Kenya is in the process of reviewing taxes and levies on tea production after industry executives and farmers said the charges were putting them at a competitive disadvantage.
The East African nation is the world’s leading exporter of black tea, a crop that offers a livelihood to thousands of small-scale growers who complain of low earnings from the crop. Producers of the prime export commodity have complained over a 1 per cent levy on tea sold at a weekly auction in Mombasa and a 16 per cent value added tax on tea processed and consumed locally.
Kenya earned Ksh125.25 billion ($1.24 billion) from tea exports last year on output of 399.21 million kg. A slightly stronger shilling means officials expect earnings to slip fall within the range of Ksh115 billion to Ksh120 billion this year.
Top buyers of Kenyan tea include Britain, Afghanistan, Egypt, Sudan and Pakistan. Kenyan officials have also been holding marketing trips to Asia in a bid to increase sales of the commodity to countries like China.
The port of Mombasa hosts a weekly auction of tea produced in East African countries including Kenya, Uganda, Burundi, Rwanda and Tanzania.
“We have 10 countries which bring their tea to the auction, which is the largest in the world, and out of these countries only Kenya charges a levy, so Kenyan farmers are disadvantaged, “Edward Mudibo, the managing director of the East Africa Tea Traders Association, said. The sales levy does not apply to neighbouring producers.
Tea growers in the lush Rift Valley highlands say that taxes and high costs of labour and fertilisers hurt earnings and discourage expansion.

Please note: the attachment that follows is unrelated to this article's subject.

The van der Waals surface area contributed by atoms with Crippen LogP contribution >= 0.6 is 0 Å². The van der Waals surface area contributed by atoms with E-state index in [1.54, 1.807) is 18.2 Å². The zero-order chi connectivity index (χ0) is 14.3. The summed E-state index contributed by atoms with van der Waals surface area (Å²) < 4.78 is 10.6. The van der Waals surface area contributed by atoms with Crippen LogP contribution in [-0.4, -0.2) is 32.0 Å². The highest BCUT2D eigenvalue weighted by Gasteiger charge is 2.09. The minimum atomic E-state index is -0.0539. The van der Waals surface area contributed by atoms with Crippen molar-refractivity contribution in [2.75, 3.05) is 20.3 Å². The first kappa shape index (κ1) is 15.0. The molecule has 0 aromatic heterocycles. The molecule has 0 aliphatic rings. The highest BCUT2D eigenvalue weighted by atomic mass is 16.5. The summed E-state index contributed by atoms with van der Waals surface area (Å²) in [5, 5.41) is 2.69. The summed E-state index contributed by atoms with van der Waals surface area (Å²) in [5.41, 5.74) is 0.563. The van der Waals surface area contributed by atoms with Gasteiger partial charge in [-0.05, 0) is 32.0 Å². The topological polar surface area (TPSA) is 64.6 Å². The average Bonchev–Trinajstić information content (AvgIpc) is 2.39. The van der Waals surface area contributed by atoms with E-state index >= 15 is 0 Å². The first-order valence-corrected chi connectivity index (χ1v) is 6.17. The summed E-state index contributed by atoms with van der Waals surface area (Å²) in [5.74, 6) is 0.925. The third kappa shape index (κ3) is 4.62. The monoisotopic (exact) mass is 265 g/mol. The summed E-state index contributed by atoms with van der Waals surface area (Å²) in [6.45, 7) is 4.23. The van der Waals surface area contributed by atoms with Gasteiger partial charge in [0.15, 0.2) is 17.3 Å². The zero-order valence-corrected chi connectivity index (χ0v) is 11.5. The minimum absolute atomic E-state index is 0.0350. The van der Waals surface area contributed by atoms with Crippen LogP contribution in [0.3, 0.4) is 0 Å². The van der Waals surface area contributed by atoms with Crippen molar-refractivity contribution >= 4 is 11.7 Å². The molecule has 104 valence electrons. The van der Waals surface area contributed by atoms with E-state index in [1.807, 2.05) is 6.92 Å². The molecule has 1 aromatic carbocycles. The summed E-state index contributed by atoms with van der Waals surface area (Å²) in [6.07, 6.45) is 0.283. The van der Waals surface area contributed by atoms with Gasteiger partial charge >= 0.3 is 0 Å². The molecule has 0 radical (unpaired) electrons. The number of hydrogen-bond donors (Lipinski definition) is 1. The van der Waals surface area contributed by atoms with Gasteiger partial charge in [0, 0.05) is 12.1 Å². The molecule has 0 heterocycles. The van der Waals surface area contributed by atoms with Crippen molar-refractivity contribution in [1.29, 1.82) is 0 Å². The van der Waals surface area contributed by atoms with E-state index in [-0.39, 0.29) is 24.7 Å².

“If you look at the auction, the price is high but farmers are completely squeezed. The government must find a way of helping the farmers,” said 65-year-old farmer Josphat Sirma.
The average price of Kenyan tea was $2.98 per kg, or about Ksh300, at the weekly auction in Mombasa last year. But small-scale farmers like Sirma can expect to receive just 45 shillings per kg, before paying for labour. They say they need Ksh60 to survive or expand output.
Joseph Lagat, a director at Siret Tea Company, said poor returns and high fertiliser costs risked driving small growers out of business.”You will have very low yields and tea quality will fall, because you will get tougher leaf which is very difficult to process,” Lagat said.
A Kenyan department of agriculture team is reviewing taxes and levies, the department’s principal secretary Richard Lesiyampe said, adding a report was due out shortly. “It will really help us to see what kind of levies, what kind of licences and fees that we can indeed waive,” he said.